Ontario Teachers' Pension Plan (Ontario Teachers') today announced net assets of $191.1 billion as of December 31, 2018, a $1.6 billion increase from December 31, 2017. The total-fund net return was 2.5% for the year.

"In 2018 we were able to generate positive returns even as we navigated some of the most volatile markets in years, thanks to the work we have done to build a diversified investment portfolio that can perform across market scenarios," said Ron Mock, President and Chief Executive Officer. "Concurrently, we are pleased to report that as of January 1, 2019, we were fully funded for a sixth consecutive year, with 100% inflation protection being provided on all pensions."

As at December 31, 2018, the Plan has had an annualized total fund net return of 9.7% since inception. The five- and ten-year net returns, also as at December 31, 2018, were 8.0% and 10.1%, respectively.

During the year the plan's volatility was subdued compared to what would have been experienced by a more traditional asset allocation. Portfolio diversification – across asset class, geography and other factors – resulted in the Fund outperforming its benchmark by 1.8% or $3.5 billion, demonstrating the value Ontario Teachers' members realize with active management.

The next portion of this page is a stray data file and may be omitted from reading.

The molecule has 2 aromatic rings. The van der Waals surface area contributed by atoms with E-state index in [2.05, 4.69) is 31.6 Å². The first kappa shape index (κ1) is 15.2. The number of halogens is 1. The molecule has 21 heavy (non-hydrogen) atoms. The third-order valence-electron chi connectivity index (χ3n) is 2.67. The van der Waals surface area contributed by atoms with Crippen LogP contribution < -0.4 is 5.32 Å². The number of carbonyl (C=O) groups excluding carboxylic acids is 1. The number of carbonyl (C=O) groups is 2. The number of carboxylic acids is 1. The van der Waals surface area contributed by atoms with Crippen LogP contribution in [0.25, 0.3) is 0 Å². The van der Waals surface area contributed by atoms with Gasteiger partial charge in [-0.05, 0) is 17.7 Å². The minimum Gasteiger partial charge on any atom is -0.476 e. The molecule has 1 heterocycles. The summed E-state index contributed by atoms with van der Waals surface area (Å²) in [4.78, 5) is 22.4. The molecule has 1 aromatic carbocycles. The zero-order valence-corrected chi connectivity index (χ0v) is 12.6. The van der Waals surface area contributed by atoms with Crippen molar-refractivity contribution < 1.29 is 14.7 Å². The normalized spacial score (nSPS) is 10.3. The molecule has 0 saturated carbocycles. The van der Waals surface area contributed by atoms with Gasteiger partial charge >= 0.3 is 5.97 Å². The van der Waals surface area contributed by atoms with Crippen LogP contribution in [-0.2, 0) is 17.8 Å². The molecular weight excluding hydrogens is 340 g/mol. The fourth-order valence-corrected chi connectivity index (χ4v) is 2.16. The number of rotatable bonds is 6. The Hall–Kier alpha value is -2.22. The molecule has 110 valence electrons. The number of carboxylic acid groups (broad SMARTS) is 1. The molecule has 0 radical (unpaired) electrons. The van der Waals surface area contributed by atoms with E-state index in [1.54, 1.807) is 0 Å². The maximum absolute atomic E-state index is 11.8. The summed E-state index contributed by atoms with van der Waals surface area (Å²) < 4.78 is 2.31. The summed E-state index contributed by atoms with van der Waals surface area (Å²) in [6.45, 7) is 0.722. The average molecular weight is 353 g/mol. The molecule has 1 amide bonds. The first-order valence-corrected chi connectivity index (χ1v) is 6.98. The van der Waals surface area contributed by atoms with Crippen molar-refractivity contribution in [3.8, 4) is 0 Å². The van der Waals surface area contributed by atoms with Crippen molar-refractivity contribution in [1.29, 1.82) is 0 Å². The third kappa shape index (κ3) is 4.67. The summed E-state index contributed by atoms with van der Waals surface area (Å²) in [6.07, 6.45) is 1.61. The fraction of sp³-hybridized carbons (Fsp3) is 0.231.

"Times like these show how continuing to rebalance the portfolio for stability is paying off," said Ziad Hindo, Chief Investment Officer. "In 2018, our private assets carried the day. Despite a more difficult environment, we were able to conclude a number of significant, complex transactions during the year."

Total fund local return was 1.3%.The Plan invests in 35 global currencies and in more than 50 countries, but reports its assets and liabilities in Canadian dollars. In 2018, currency had a positive, +1.5% impact on the total fund, resulting in a gain of $2.8 billion that was mainly driven by the appreciation of the U.S. dollar. The positive impact followed negative currency impacts in 2017 and 2016.

About Ontario Teachers'

The Ontario Teachers' Pension Plan (Ontario Teachers') is Canada's largest single-profession pension plan, with $191.1 billion in net assets at Dec. 31, 2018. It holds a diverse global portfolio of assets, approximately 80% of which is managed in-house, and has earned an annual total-fund net return of 9.7% since the plan's founding in 1990. Ontario Teachers' is an independent organization headquartered in Toronto. Its Asia-Pacific region office is located in Hong Kong and its Europe, Middle East & Africa region office is in London. The defined-benefit plan, which is fully funded, invests and administers the pensions of the province of Ontario's 327,000 active and retired teachers. For more information, visit otpp.com and follow us on Twitter @OtppInfo.